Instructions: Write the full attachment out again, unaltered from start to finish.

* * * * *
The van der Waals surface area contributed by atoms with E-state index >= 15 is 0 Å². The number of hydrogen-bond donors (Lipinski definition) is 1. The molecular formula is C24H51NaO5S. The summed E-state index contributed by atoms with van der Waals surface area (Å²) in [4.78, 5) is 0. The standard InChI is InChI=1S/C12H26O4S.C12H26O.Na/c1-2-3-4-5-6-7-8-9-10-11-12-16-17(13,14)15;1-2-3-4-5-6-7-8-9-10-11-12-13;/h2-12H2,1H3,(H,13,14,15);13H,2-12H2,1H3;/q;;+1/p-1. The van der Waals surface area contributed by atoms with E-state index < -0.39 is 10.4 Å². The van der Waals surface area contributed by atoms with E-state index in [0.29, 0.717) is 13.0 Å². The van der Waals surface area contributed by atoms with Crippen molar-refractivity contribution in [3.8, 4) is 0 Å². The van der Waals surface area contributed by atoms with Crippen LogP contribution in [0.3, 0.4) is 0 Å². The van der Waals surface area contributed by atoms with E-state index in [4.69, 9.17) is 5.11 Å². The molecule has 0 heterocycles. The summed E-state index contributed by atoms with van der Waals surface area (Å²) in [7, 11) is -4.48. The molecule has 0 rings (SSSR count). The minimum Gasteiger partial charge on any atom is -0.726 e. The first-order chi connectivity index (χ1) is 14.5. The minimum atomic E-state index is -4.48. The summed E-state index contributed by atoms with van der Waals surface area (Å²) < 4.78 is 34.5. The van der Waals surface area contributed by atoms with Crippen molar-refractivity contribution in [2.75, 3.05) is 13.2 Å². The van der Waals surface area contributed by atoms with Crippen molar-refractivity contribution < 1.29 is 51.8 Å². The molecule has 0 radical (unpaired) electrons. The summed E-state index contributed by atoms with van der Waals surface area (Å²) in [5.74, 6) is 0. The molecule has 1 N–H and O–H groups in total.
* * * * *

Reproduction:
The van der Waals surface area contributed by atoms with E-state index >= 15 is 0 Å². The number of hydrogen-bond donors (Lipinski definition) is 1. The molecular formula is C24H51NaO5S. The summed E-state index contributed by atoms with van der Waals surface area (Å²) in [4.78, 5) is 0. The standard InChI is InChI=1S/C12H26O4S.C12H26O.Na/c1-2-3-4-5-6-7-8-9-10-11-12-16-17(13,14)15;1-2-3-4-5-6-7-8-9-10-11-12-13;/h2-12H2,1H3,(H,13,14,15);13H,2-12H2,1H3;/q;;+1/p-1. The van der Waals surface area contributed by atoms with E-state index < -0.39 is 10.4 Å². The van der Waals surface area contributed by atoms with E-state index in [0.29, 0.717) is 13.0 Å². The van der Waals surface area contributed by atoms with Crippen molar-refractivity contribution in [3.8, 4) is 0 Å². The van der Waals surface area contributed by atoms with Crippen LogP contribution in [0.3, 0.4) is 0 Å². The van der Waals surface area contributed by atoms with E-state index in [4.69, 9.17) is 5.11 Å². The molecule has 0 heterocycles. The summed E-state index contributed by atoms with van der Waals surface area (Å²) in [7, 11) is -4.48. The molecule has 0 rings (SSSR count). The minimum Gasteiger partial charge on any atom is -0.726 e. The first-order chi connectivity index (χ1) is 14.5. The minimum atomic E-state index is -4.48. The summed E-state index contributed by atoms with van der Waals surface area (Å²) < 4.78 is 34.5. The van der Waals surface area contributed by atoms with Crippen molar-refractivity contribution in [2.75, 3.05) is 13.2 Å². The van der Waals surface area contributed by atoms with Crippen molar-refractivity contribution < 1.29 is 51.8 Å². The molecule has 0 radical (unpaired) electrons. The summed E-state index contributed by atoms with van der Waals surface area (Å²) in [5.74, 6) is 0. The molecule has 1 N–H and O–H groups in total.